It was an emotional day of firsts at Tomingley earlier this month, with Dubbo trainer Ashley Gibson training his first winner.
The 44-year-old watched on proudly as Zurbaran won the 1500m Class B Handicap, with the five-year-old bolting in by 1.26 lengths when winning for jockey, Leandro Ribeiro.
It was a bittersweet result for Gibson, who only took up training in December of last year after being thrust into the role following the sudden and tragic passing of his father and popular Dubbo trainer, Allan Gibson, who died at the age of 78 following a short battle with cancer.
“Dad first got crook in July and August of 2021, and that’s when he stopped coming to the stables, and we thought he would be back,” Gibson said.
“I was his foreman for such a long time, but I was looking after it after he got sick, and even now when I go to the races, he is always in the back of my mind.”
It was a touching result, as Zurbaran was previously trained by Allan, making the win even more special to connections.
“It was great and what made it even better was that dad really liked the horse,” Gibson said.
“Early on in the peace, dad even thought he might be our Country Championships horse, but he didn’t quite get that far.
“It was a good moment; there was that many people around, and I was trying to hide the emotions, but it was very special, and the win meant a lot.”
Gibson joked that his first winner took longer than expected to arrive, but he was pleased to see the Not A Single Doubt gelding turn things around at Tomingley.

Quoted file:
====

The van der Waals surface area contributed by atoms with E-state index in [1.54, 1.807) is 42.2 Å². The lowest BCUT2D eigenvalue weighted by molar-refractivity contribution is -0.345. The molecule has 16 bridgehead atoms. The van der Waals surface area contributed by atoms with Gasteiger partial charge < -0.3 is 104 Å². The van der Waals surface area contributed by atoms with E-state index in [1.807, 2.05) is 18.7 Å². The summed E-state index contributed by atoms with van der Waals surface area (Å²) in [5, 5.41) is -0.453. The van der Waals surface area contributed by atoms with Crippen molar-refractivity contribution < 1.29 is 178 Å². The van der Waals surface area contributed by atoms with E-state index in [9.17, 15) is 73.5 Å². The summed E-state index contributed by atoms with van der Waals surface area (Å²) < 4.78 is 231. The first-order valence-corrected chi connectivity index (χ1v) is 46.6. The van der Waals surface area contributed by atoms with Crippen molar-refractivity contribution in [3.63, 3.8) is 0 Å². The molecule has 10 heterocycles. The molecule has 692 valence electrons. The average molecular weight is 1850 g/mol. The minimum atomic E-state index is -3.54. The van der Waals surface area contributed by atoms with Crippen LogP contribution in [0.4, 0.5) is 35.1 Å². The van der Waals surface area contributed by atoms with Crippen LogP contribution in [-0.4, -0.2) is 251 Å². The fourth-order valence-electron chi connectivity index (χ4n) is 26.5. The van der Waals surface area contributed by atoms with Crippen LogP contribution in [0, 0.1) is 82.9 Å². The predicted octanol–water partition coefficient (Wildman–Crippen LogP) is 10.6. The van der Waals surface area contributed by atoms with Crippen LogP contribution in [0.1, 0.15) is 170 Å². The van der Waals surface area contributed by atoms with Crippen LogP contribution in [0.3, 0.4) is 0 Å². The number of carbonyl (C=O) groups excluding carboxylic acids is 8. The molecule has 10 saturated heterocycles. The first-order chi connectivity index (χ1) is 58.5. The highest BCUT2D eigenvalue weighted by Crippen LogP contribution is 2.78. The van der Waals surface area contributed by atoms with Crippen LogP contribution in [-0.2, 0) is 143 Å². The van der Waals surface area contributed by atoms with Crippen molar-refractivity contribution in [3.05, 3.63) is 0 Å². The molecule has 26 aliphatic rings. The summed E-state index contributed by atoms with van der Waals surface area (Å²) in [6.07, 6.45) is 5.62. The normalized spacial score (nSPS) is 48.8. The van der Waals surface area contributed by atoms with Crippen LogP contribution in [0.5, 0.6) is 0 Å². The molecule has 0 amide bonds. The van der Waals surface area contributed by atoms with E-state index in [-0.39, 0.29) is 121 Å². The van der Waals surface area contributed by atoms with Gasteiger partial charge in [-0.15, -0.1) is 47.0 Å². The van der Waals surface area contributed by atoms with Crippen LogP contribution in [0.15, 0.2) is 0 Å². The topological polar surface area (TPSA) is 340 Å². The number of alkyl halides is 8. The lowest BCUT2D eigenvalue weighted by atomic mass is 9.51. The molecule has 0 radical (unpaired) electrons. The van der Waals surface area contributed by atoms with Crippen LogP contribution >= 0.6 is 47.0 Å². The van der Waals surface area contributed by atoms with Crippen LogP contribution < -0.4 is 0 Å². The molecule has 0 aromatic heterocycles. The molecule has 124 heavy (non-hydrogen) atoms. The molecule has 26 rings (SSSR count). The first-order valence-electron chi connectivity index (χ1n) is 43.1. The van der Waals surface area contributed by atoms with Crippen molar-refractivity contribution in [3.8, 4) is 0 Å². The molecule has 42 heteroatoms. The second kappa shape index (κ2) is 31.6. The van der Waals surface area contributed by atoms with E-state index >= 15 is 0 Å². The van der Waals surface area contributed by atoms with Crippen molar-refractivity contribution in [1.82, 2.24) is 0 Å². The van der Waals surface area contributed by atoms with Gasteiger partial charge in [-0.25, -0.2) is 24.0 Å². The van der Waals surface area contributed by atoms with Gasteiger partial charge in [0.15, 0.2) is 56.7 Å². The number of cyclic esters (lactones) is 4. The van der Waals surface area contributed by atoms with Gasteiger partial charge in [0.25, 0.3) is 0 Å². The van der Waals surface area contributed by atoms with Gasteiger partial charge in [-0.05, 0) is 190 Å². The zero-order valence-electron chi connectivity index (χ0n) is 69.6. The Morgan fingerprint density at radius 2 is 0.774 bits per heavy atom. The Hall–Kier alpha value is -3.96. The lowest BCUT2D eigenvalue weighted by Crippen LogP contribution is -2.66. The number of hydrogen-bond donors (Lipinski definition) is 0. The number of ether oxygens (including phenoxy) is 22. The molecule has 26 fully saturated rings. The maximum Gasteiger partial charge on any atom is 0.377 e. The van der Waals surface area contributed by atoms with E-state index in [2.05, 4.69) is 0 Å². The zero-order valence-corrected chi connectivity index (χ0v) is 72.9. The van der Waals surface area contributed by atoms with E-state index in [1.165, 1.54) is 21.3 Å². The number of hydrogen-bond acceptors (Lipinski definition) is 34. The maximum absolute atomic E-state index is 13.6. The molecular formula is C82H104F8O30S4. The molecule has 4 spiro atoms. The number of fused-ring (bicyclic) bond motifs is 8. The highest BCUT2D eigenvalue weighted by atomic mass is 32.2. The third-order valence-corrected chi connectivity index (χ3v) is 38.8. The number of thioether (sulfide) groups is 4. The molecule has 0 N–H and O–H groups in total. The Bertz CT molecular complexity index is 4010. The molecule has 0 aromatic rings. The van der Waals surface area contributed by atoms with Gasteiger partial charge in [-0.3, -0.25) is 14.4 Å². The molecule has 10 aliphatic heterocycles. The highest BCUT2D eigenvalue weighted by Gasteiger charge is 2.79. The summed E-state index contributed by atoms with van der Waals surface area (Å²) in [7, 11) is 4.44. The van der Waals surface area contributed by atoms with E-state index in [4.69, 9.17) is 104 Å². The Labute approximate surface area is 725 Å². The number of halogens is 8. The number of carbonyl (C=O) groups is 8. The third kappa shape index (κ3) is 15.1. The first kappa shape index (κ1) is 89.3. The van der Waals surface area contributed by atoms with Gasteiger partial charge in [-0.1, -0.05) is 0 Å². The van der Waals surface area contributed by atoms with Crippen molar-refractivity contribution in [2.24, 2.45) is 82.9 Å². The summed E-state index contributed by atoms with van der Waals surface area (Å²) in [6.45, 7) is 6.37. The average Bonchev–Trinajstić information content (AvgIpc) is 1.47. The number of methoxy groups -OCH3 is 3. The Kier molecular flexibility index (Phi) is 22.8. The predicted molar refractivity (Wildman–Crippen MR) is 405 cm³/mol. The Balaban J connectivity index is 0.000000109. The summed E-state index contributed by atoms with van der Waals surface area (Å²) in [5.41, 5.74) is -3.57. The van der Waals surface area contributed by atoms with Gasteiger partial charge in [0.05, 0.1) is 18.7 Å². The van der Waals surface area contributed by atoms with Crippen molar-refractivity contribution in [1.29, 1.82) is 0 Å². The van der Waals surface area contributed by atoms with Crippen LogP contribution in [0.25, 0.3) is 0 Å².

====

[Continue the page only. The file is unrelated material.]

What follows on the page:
“Even though it was at the picnics, it’s a win and it’s hard to win anywhere these days and I was happy to get the first one out the way,” Gibson said.
“This preparation, he has been a little disappointing, and I had been scratching my head as to what was wrong with him.
“Maybe it was a fitness thing, and so we gave him a few more runs under his belt and changed tactics and it worked out.
“He won by a length and a half in the end, but it wasn’t easy. It was a good win and a great ride by Leandro Ribeiro.”
The Dubbo trainer has a team of eight in work, and he said that would be enough for the time being, especially while he balanced life as a trainer and equine dentist.
“At the moment I have eight here and they are all the ones that we had when dad was still here and we either bought them or we bred them,” Gibson said.
“I enjoy that number to be honest. I don’t really want 20 horses in work; I’m a (equine) dentist by trade, and if I had many more, I couldn’t give them the attention they need.
“With work, and that number of horses, we keep quite busy, and I have my block of land out at Mendooran, where we have cattle and breed a few, so there is plenty to do.”